In a preferred process of the invention a pourable margarine is prepared by emulsifying the liquid fatty phase with an aqueous dispersion of the monoacylglycerophosphatide-containing phosphatide to produce the waterin-oil emulsion. The aqueous dispersion can be made by mixing the phosphatide containing monoacylglycerophosphatide with the remainder of the aqueous phase, for instance skim milk, and heating if necessary. This emulsion may subsequently be cooled to a temperature of from 0 to 20 C., filled into receptacles and subsequent y stored for 5 to 50 hrs. at a temperautre of from 5 to 18 C.
As the emulsifying properties of monoacylglycerophosphatides are less affected by alkaline earth metal ions than diacylglycerophosphatides, it is possible to use hard water or calcium-containing protein solutions without the addition of complex-forming salts or acids. Moreover the aqueous phase can contain up to of salt.
For margarine an acid pH is preferable on bacteriological grounds. The aqueous phase or the emulsion formed can be made acid to the required pH with lactic, citric, or other suitable acid, or by the action of bacteria, for instance with the addition of 0.5 to 1% of lactic acid culture where the appropriate bacterial substrate is present. Preferably the pH of the emulsion is from 4 to 5.
The invention is illustrated by the following examples:
EXAMPLE I 100 g. of commercially available crude soya phosphatide (65% phosphatides, 35% oil) was vigorously stirred to an emulsion with '80 ml. water and 20 ml. of a suspension of 0.5% pancreatin in water. The mixture was stirred for 20 hours at 55 C., after which the acid value calculated on the water-free product had increased from about 20 to 36. The aqueous suspension was dried under vacuum at 60 C. A partially hydrolysed phosphatide product was obtained having an alpha-monoacylphosphatide content of about 12%.
To a mixture of tap water (260 g.) of 12 G.H. and skim milk (140 g.) a partially hydrolysed phosphatide was added (10 g.).
To disperse the phosphatides at room temperature the pH of the water phase was brought with lye to 9. After the dispersing of the phosphatides the pH was reduced to 4.7 with the aid of lactic acid. The aqueous phase had a milky appearance and no flocculation of phosphatides could be observed. The aqueous phase obtained was dispersed in a refined fat phase (2000 g.) which was brought at 42 C. and which consisted of 98.5% sunflower oil and 1.5% fully hydrogenated rape oil with a slip melting point of 70 C. To this fat phase also 0.2% monoglycerides were added together with small quantities of coloring oil and flavors. The sunflower oil contained about 60% linoleic acid calculated on the total quantity fatty acids and it remained clear and pourable at -5 C. and higher temperatures. The water-in-oil emulsion was cooled with a laboratory votator A-unit to 4 C. and thereafter the cooled emulsion was worked in a conventional stirred crystallizer unit and filled into plastic bottles.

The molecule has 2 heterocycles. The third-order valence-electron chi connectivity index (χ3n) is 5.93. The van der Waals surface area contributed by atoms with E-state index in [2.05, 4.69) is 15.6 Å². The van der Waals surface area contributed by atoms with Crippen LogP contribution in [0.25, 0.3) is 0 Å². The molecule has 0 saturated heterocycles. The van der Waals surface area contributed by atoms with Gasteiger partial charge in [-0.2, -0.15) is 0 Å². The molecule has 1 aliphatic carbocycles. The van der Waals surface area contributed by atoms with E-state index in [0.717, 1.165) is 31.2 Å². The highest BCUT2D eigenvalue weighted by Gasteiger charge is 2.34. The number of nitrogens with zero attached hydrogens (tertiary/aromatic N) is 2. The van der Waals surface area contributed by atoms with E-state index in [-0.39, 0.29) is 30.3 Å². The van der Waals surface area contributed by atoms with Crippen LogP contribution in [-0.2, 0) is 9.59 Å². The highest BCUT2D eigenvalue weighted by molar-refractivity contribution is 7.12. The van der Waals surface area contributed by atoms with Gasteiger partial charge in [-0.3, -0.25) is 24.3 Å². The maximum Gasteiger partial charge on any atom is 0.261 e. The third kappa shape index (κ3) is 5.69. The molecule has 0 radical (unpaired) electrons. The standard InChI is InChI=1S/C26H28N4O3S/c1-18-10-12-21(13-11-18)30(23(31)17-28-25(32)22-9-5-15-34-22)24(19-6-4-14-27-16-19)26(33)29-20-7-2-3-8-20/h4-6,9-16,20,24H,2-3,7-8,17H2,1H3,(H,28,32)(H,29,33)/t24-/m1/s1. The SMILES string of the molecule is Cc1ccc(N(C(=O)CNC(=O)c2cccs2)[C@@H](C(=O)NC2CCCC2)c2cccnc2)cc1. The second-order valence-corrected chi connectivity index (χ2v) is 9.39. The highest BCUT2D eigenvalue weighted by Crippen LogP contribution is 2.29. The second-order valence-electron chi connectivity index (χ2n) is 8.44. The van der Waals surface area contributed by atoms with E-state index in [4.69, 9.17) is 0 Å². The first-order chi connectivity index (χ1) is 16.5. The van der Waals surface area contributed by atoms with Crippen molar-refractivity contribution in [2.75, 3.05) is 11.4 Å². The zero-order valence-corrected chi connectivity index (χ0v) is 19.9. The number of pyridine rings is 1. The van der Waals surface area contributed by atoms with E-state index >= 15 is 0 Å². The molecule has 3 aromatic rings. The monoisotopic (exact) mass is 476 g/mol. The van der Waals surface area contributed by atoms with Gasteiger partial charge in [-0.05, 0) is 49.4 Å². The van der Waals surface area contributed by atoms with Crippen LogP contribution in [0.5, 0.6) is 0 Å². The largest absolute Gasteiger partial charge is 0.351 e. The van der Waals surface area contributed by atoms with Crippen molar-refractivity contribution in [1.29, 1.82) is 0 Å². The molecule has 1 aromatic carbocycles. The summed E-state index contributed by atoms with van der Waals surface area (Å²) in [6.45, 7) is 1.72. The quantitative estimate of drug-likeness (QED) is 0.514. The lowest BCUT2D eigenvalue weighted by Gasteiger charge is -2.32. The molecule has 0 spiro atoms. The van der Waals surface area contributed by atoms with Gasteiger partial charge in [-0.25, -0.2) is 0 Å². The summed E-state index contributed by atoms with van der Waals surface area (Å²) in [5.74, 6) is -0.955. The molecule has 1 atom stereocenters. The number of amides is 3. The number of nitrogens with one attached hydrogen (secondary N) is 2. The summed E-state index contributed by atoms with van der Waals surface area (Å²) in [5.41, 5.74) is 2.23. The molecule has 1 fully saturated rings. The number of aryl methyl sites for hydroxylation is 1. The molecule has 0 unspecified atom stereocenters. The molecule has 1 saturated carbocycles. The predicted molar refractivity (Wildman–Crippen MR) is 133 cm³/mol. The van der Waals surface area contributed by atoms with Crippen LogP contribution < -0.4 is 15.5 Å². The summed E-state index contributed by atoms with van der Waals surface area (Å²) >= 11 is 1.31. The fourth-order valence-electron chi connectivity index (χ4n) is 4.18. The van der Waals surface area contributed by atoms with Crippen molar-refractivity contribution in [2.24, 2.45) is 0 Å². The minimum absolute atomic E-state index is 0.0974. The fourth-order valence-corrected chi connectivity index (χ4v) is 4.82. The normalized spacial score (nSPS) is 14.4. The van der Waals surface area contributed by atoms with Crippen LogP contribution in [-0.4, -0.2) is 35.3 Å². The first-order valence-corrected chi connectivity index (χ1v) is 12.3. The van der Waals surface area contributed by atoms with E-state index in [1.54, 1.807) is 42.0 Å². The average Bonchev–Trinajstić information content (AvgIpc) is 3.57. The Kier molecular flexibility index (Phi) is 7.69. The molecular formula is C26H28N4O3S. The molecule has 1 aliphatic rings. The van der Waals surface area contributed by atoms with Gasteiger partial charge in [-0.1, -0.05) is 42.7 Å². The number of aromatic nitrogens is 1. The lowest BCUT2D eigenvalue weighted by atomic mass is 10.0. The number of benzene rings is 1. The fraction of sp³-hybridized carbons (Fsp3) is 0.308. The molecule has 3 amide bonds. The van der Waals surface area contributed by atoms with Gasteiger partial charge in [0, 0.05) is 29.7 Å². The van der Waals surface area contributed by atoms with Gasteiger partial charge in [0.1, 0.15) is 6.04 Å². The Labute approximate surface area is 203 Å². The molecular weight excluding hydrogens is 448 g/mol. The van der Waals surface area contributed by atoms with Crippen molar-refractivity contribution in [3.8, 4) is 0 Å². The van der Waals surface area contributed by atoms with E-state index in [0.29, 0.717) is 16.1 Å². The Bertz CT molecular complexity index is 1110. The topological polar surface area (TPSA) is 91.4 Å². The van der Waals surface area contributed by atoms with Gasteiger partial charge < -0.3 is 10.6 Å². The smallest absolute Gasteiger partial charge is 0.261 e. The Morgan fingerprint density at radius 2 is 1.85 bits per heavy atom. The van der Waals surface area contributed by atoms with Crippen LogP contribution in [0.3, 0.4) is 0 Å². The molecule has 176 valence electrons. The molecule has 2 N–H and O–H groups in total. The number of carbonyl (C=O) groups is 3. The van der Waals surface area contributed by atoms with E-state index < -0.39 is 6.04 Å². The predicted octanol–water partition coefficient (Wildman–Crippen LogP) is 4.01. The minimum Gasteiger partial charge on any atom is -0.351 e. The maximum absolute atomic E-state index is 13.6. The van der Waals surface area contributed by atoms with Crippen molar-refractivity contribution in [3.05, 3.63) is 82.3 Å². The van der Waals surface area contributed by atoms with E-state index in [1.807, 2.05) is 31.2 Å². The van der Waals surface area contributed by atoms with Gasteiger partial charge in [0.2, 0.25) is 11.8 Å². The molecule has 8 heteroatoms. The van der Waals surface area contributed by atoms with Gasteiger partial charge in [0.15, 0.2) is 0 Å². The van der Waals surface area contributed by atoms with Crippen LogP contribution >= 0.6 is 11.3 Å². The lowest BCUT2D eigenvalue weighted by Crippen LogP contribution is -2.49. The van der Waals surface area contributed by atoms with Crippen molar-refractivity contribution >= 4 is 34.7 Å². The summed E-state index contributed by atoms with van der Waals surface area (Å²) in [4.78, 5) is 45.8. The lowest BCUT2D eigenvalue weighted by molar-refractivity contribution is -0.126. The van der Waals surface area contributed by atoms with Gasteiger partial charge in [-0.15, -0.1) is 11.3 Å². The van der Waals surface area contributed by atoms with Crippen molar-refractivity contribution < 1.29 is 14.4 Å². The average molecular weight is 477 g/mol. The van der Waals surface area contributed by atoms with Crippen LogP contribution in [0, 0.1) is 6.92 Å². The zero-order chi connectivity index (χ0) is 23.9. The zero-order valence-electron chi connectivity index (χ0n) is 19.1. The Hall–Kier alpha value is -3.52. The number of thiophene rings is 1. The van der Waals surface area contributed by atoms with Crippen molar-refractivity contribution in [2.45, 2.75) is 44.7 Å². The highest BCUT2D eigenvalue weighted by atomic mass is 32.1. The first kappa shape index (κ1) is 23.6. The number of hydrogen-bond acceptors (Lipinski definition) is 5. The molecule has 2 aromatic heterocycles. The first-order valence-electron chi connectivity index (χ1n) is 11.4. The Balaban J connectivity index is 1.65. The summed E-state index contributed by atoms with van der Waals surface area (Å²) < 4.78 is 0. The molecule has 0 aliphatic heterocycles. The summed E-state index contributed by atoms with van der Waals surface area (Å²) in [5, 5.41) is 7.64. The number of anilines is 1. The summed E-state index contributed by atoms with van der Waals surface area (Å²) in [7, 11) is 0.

The oil exudation of a sample of the liquid margarine obtained was assessed after the margarine had been kept at 30 C. for 3 weeks in a glass cylinder with a diameter of 3.7 cm. and a volume of 250 ml. The cylinder was filled to a height of 10 cm. The oil exudation was expressed in percent of the margarine sample. This was compared with the results of a control sample which contained the same ingredients but of which the phosphatides were dispersed in the fatty phase. Also the spattering behavior on frying was compared with the aid of the following test:
In an enamelled pan with smooth bottom surface each time 50 g. margarine were fried at 175 C. (controlled with a thermo-couple). At a distance of 21 cm. above the pan the fat spattering away was caught on a piece of paper which had been weighed before.
After the test the paper was weighed again. The weight increase of the paper was a measure for the degree of spattering and was converted into a score as follows:
10 (very good): Less than 10 mg. 6 (moderate): 50 to mg. 2 (very bad): 500 mg.
Intermediate scores express a corresponding spattering behavior.
The results were:
C., spattering percent test;
Liquid margarine according to the invention 2. 5 8-9 Control 18. 5 8-8 These results show that by incorporation of monoacylglycerophosphatides in the aqueous phase instead of in the fatty phase of a pourable margarine, a significant improvement in stability is obtained without detrimentally affecting its spattering properties.